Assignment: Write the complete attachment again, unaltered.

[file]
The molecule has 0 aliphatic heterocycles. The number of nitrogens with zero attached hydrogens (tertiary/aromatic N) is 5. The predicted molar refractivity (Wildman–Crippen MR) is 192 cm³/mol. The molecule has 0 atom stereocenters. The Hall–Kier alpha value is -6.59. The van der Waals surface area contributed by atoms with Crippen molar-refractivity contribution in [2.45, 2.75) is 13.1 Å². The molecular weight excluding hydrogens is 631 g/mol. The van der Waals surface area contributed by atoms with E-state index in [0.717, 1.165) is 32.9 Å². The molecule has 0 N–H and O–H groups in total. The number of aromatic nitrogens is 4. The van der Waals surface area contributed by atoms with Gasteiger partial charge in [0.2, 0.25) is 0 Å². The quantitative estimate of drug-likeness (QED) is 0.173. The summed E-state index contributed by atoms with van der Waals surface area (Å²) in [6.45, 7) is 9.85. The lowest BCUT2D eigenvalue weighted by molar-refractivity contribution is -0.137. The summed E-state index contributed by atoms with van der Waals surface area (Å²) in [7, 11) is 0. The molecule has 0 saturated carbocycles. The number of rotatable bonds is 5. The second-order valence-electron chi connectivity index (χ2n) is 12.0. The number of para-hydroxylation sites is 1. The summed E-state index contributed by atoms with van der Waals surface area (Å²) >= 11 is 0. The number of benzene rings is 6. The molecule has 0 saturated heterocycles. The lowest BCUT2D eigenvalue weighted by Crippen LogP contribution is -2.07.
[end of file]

The molecule has 0 aliphatic heterocycles. The number of nitrogens with zero attached hydrogens (tertiary/aromatic N) is 5. The predicted molar refractivity (Wildman–Crippen MR) is 192 cm³/mol. The molecule has 0 atom stereocenters. The Hall–Kier alpha value is -6.59. The van der Waals surface area contributed by atoms with Crippen molar-refractivity contribution in [2.45, 2.75) is 13.1 Å². The molecular weight excluding hydrogens is 631 g/mol. The van der Waals surface area contributed by atoms with E-state index in [0.717, 1.165) is 32.9 Å². The molecule has 0 N–H and O–H groups in total. The number of aromatic nitrogens is 4. The van der Waals surface area contributed by atoms with Gasteiger partial charge in [0.2, 0.25) is 0 Å². The quantitative estimate of drug-likeness (QED) is 0.173. The summed E-state index contributed by atoms with van der Waals surface area (Å²) in [6.45, 7) is 9.85. The lowest BCUT2D eigenvalue weighted by molar-refractivity contribution is -0.137. The summed E-state index contributed by atoms with van der Waals surface area (Å²) in [7, 11) is 0. The molecule has 0 saturated carbocycles. The number of rotatable bonds is 5. The second-order valence-electron chi connectivity index (χ2n) is 12.0. The number of para-hydroxylation sites is 1. The summed E-state index contributed by atoms with van der Waals surface area (Å²) >= 11 is 0. The number of benzene rings is 6. The molecule has 0 saturated heterocycles. The lowest BCUT2D eigenvalue weighted by Crippen LogP contribution is -2.07.